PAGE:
Four perspectives on money and what hundreds of deep-thinking, often very practical, philosophers have observed across the planet for millennia.



Money’s Nature, Big History, and Tools of the Richest — Recommended Readings

A few colleagues and I are working on cracking the Ecosynomics of money.  What is money, from a scientific, abundance-based perspective?  What money agreements would Ecosynomics suggest?  What are we learning from high vibrancy groups working with money agreements?  That is our exploration.  We will be sharing what we are seeing over the next months.

Building on our earlier exploration of money agreements and dynamics, I have been reading a wide variety of perspectives on money, from different social sciences.  For a broad bibliography on money from my earlier readings, click here, and for a movie on money that brings many thought leaders together, click here for a conventional view and here for an unconventional view.  From my recent readings, here is an initial list I highly recommend (with links to the book on Amazon.com and GoogleBooks).

  • The Nature of Money 2004 by Geoffrey Ingham. A Cambridge U sociologist scans the sociological and political history of insights into money.  Amazon Google
  • Money: Master the Game 2014 by Tony Robbins.  The best-selling author highlights how 50 legendary financial experts alive today think about money.  Amazon Google
  • Debt: The First 5,000 Years 2011 by David Graeber.  A cultural anthropologist synthesizes the vast field of ethnographic field research on money and credit systems.  Amazon Google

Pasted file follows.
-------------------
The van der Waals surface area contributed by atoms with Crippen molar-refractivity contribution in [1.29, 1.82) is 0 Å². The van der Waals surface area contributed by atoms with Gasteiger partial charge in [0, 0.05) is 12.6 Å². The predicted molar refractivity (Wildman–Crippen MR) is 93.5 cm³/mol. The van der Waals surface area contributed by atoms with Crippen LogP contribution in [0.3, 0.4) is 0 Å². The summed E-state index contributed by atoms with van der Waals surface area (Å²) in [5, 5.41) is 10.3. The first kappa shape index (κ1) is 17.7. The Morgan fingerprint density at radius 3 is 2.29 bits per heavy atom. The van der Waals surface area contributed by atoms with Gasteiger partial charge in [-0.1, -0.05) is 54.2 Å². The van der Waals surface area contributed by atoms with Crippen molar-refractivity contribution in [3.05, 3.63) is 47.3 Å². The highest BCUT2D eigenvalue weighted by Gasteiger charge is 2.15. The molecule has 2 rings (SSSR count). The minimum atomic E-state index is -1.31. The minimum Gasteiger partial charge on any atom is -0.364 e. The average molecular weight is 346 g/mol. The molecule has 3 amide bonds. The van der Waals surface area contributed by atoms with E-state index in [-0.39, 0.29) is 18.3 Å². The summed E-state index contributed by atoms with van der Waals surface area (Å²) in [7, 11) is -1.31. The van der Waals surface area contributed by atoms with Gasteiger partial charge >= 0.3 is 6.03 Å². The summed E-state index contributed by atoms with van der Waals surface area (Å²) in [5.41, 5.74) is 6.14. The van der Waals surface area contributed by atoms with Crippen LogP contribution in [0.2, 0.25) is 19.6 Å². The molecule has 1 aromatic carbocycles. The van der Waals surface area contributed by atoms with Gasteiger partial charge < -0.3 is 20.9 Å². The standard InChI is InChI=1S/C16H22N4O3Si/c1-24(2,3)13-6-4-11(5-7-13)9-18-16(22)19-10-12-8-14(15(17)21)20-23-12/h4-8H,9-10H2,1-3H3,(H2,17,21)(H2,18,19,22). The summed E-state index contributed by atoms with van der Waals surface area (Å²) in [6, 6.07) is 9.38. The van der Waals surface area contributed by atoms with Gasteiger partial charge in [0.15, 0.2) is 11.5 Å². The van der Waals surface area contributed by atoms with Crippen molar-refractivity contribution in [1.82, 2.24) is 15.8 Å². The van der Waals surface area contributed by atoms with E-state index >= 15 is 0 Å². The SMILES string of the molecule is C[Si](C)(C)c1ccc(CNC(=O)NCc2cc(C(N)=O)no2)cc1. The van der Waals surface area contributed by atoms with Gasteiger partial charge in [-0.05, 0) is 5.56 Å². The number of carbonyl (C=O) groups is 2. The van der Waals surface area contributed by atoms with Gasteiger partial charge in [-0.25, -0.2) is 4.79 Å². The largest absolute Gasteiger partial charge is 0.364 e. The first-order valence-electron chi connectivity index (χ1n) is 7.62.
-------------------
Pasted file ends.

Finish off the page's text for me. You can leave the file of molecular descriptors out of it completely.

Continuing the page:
I am looking for a wide variety of perspectives on what money is.  From economics, political science, cultural anthropology, sociology, and philosophy and any other perspective you can think of.  Are there any well written reflections on money that you would recommend?

Money, Power, and a 3rd Metric for Thriving — Recommended Reading

Huffington, Arianna, Thrive: The Third Metric to Redefining Success and Creating a Life of Well-being, Wisdom, and Wonder. 2014, New York: Harmony Books.  

[You can see a reader’s guide to the book here.]

While most people seem to be quite clear on what it means to experience a life well lived, how to achieve it seems to elude the great majority.  The gap between the what and the how of a good life is wide.  Why?  The emerging science of abundance, Ecosynomics, suggests that much of the gap can be explained by the agreements most people unconsciously accept.  By not being aware of the deeply embedded assumptions we all accept in our daily interactions, we unconsciously live in to a “how” of achieving a life well lived that is misaligned with our intentions.  We accept a means that does not get us to the ends we want.  We accept this means because it seems to make sense.  Yet, the means we accept is incomplete, describing only part of the path towards a full life.  This incompleteness is hidden in the economic, political, cultural, and social assumptions we unknowingly accept.  Author and founder of Huffington Post, Arianna Huffington, suggests a more complete set of metrics for success.

“The way we’ve defined success is not enough.  And it’s no longer sustainable: It’s no longer sustainable for human beings or for societies.  To live the lives we truly want and deserve, and not just the lives we settle for, we need a Third Metric, a third measure of success that goes beyond the two metrics of money and power, and consists of four pillars: well-being, wisdom, wonder, and giving.” (pages 3-4 of book)